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Sinification is the process of changing a civilization into a Chinese style. It was very prevalent in Korean civilization, a bit less in Japan, and very little in Vietnam.

Are there still any examples of sinification in modern times?

closed as primarily opinion-based by congusbongus, CGCampbell, Rathony, Pieter Geerkens, John Dallman Nov 24 '16 at 21:16

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    I experience it everyday in my own home. I have been married to an Overseas Chinese wife for 45 years. – WS2 Nov 22 '16 at 14:54
  • As the above comment highlights, you may need to clarify the scale you're asking about. – KillingTime Nov 22 '16 at 15:13
  • haha, I just mean like on societies today, or in countries. the answer below is one example of something i was looking for. – Registered User Nov 23 '16 at 3:15
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    "very little in Vietnam"? I don't think so, specially when you don't specify in what scale. – Firebug Nov 23 '16 at 10:29
  • Vietnam had eight-legged civil service exams patterned on the neo-confucious Ming methods until the french ended the system in the 1800's. North Vietnam was part of the Qin dynasty in 220 BC. They have been very influence by China. The rise of Vietnamese nationalism, and anti-Chinese thoughts, can be viewed as a European import given to them by the French. Of course, Chinese nationalism can be viewed as a European import as well. – axsvl77 Nov 23 '16 at 22:35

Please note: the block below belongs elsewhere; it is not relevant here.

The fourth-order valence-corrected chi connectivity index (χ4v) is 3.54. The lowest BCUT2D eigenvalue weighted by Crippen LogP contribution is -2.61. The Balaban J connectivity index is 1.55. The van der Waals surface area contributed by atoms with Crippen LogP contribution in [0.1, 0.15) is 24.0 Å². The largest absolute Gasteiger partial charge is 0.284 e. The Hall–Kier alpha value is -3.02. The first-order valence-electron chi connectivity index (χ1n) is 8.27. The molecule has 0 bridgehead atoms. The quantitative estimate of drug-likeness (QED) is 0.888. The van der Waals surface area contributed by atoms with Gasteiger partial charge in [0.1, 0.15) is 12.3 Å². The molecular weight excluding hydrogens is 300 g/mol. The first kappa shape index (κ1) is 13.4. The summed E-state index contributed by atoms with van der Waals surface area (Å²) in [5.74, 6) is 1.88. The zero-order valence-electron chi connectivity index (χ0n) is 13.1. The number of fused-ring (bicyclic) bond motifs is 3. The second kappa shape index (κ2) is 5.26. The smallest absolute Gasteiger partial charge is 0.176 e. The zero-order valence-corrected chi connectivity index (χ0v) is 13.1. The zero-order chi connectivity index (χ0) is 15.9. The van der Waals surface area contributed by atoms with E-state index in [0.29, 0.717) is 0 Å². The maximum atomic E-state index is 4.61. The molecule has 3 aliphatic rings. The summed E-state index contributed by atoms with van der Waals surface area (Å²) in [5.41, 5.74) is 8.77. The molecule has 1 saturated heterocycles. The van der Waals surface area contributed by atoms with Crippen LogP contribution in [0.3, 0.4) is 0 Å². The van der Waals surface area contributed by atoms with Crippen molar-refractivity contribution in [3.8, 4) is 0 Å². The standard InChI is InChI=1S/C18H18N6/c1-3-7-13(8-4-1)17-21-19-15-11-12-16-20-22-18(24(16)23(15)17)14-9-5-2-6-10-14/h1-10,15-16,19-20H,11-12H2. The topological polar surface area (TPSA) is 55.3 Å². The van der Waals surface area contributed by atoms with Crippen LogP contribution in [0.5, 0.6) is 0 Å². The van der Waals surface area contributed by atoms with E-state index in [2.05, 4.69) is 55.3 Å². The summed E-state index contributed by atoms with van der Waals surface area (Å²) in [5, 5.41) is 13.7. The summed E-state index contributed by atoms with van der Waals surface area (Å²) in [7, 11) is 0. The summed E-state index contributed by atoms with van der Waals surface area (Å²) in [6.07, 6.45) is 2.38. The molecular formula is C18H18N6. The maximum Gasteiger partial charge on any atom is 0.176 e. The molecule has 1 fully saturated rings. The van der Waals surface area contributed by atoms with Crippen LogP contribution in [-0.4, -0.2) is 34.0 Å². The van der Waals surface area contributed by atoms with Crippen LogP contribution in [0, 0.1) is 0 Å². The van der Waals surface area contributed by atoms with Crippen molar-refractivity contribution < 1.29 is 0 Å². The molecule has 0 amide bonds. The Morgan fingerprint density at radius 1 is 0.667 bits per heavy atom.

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The place that springs to mind is Singapore. While physically being an island on the southern tip of the Malay peninsula, all but about a quarter of the population is ethnically Chinese.

This majority wasn't achieved until the mid 1800's, likely owing to the same factors that caused an influx of Chinese into the USA at around the same time.

  • But is Singapore the subject of "sinification"? The majority population are descended from Han Chinese, and dialects of Chinese and Chinese food and culture are everywhere. But is Singapore the subject of influence from the People's Republic of China, more than anywhere else in the region? I am not clear what the OP is looking for. In the late 50s/early 60's the dominant political movement on the island was towards Western alignment, notwithstanding a large influx of refugees from the Cultural Revolution. – WS2 Nov 23 '16 at 9:24